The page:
Hamilton Co. EMA Director: "Nothing county can do" to fix Hunter Road flooding problems


    (Image: WTVC)

    Hamilton County Emergency Management Agency Director Chris Adams said on Tuesday there is essentially "nothing the county can do" to alleviate persistent flooding problems in the Flagstone subdivision near Hunter Road in Ooltewah.

    Hamilton Co. EMA Director Chris Adams says nothing can be done to remove the water at the Flagstone subdivision, except wait for it to dry up. (Image: WTVC)

    We reported on Monday that residents there say they're frustrated that they can't get anyone to answer the question of whose job it is to clean it up.

    Three weeks after heavy rains, homes on Hunter Road are still flooded. (Image: Brittany Martin)

    Heavy rains from two weeks ago just never went away for residents in that subdivision. This past week, E. coli was discovered in the standing water.

    Watch Adams' news conference below:

    Adams says there are several options officials have already determined will not work.

    Those include:

    • Putting gravel on the road, above the water line
    • Pumping the water a mile down the road
    • Removing the water with tanker trucks

    Adams says his department will continue to look at other possible solutions, but says "we've exhausted all of our means." He said that once the water dries up, the county will pursue debris management.

    For residents like Bill Baker, whose home is surround by the E. Coli filled water, the city's response is disheartening.

    Bill says he's appreciated the tactics the city has looked into, but he says the lack of viable solutions leaves him and neighbors feeling, "frustrated, stressed more so than we already are."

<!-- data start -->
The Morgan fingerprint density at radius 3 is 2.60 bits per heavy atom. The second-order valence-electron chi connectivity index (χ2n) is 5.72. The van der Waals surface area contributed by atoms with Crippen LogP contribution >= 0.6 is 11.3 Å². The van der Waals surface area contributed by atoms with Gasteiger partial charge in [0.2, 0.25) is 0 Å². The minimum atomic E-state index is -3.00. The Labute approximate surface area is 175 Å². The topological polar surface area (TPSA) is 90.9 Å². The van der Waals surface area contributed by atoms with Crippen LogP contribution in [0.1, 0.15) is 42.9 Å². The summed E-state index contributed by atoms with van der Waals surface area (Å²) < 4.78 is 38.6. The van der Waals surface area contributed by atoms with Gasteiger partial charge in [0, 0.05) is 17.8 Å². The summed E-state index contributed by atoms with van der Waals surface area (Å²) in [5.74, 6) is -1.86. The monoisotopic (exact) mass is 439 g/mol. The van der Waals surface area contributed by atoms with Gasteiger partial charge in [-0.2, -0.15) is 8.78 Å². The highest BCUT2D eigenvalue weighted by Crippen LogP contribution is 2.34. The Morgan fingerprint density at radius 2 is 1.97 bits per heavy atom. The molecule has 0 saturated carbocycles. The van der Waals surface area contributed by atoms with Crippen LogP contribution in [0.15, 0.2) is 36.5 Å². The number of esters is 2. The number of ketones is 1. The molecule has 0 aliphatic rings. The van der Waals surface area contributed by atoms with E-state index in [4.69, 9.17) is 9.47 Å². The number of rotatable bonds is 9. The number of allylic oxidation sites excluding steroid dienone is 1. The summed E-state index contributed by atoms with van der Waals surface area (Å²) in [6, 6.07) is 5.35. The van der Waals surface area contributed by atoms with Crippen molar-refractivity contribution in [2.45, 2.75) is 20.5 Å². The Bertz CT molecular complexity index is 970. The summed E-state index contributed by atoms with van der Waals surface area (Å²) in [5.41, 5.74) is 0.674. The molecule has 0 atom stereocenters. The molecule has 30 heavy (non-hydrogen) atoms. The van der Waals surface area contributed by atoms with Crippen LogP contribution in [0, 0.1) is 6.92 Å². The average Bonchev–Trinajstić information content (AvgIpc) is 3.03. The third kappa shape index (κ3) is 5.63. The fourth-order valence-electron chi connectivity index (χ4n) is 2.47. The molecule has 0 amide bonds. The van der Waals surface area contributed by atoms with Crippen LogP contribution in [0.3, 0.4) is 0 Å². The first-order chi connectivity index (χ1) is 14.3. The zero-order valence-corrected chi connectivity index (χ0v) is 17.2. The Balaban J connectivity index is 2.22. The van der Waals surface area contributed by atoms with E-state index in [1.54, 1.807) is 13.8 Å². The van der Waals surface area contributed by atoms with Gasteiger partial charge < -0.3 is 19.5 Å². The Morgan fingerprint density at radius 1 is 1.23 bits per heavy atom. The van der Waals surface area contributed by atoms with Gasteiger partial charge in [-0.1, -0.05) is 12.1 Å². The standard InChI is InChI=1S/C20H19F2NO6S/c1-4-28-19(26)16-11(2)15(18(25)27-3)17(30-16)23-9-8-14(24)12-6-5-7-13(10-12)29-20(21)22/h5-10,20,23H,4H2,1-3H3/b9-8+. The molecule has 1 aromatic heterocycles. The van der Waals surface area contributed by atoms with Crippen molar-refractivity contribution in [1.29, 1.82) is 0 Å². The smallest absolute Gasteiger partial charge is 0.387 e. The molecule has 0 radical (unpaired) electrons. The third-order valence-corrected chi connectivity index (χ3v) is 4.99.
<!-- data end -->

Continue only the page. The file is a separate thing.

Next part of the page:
Residents here have gotten creative trying to solve the problem themselves.

    One neighbor has offered to help homeowners on Hunter Road pump the water to a private pond nearby. Bill also says neighbors have discussed the possibility of turning an empty lot down the street into a draining area, if the county would be open to purchasing it.

    Image: WTVC

    Both TEMA and FEMA, the state and federal emergency management agencies, will be evaluating the damage in Hamilton County soon.

    On Tuesday, Congressman Chuck Fleischmann talked about how the flooding has affected his hometown and what's being done about it.

    He asked questions to FEMA Deputy Administrator Peter Gaynor.

    "In some neighborhoods in Hamilton County, my home county, flood waters have continued to rise as recent as last week, in response several counties in Tennessee are applying for grants to mitigate the effects of this disaster," said Congressman Fleischmann.

    Gaynor testified before the House Appropriations Homeland Security subcommittee today. Today's questioning was to see how the federal government will use resources to help state and local officials with flooding.

    Depend on us to keep you posted.

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